Introducing Whitney Narrow

The Whitney typeface has always been an adroit multitasker. Having grown out of a commission from New York’s Whitney Museum, the typeface was designed to serve two masters: the museum’s publications department, which needed a design both compact and energetic, and the facility’s public signage, which above all required legibility and sturdiness. A later addition designed for headlines, the six-style Whitney Condensed family, made Whitney an even more valuable tool for both publishers and brands.

But one challenge that Whitney has never confronted is the narrow column. As editorial designers know, narrow columns are the bugbear of typography: they’re hostile to wide typefaces, perverting text with overzealous hyphenation, and often demanding that headlines be craftily written. Designers, developers, publishers, and brands now face the challenge of narrow columns every day in the form of the mobile phone: with the ascendancy of apps and the mobile web, fonts are routinely set on a two-inch measure. For these applications — as well as the narrow columns that permeate magazine sidebars and captions, paper packaging, data visualizations, and product literature — we’ve created the compact and economical Whitney Narrow®.

Whitney Narrow was designed to thrive at sizes both large and small. At small sizes, it excels not only in text and informational typography such as charts and graphs, but for rendering the growing universe of fine print that’s often required but infrequently read: the ingredient lists, nutritional information, regulatory notices, disclaimers, and copyright legends that attract compact typefaces. In print, Whitney Narrow renders this fine print with clarity and warmth. For the screen, we’ve created the companion Whitney Narrow ScreenSmart family, a collection of twelve screen-optimized typefaces that’s designed and engineered to perform at sizes as small as nine pixels.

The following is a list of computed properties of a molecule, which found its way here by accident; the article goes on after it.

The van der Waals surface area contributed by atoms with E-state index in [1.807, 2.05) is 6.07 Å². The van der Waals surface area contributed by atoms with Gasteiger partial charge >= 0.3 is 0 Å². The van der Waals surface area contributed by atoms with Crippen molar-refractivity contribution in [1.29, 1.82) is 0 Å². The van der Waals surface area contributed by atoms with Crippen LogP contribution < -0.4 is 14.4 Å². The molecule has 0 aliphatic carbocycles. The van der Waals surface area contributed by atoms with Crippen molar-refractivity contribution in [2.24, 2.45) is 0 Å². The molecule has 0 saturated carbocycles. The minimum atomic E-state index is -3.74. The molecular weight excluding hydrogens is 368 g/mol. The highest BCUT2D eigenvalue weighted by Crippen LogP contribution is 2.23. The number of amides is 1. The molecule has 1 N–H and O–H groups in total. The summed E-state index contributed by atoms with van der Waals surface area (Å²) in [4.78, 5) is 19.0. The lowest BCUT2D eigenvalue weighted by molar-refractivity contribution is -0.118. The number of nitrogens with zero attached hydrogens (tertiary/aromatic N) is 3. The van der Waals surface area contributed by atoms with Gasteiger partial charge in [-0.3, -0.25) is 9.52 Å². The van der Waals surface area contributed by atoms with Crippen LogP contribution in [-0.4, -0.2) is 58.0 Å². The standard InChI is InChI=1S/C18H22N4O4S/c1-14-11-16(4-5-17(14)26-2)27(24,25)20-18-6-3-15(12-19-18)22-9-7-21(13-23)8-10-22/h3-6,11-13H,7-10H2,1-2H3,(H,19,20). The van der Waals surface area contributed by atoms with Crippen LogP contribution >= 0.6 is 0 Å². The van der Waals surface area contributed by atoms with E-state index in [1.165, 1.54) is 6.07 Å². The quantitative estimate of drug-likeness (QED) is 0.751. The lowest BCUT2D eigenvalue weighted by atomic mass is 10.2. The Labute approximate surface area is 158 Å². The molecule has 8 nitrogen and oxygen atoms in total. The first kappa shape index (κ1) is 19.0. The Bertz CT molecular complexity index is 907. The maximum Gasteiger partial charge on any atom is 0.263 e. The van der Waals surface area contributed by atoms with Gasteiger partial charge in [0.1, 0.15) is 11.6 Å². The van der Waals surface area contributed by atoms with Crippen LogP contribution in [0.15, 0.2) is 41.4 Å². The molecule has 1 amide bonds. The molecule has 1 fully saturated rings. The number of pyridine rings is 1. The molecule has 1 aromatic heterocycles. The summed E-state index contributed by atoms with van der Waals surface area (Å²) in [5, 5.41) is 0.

At headline sizes, Whitney Narrow makes a hale companion to the regular-width Whitney. It preserves Whitney’s angular motif (originally inspired by the iconic geometry of Marcel Breuer’s Madison Avenue museum), and features an option to disable these details when they’re not wanted. Above, Whitney Narrow Bold in two different moods: jaunty with its angled stroke endings, and sober without them. These gestures appear in 231 different characters, but can be quieted with a single setting in any application that supports OpenType Stylistic Sets, such as Adobe InDesign, and the Cloud.typography webfont dashboard.

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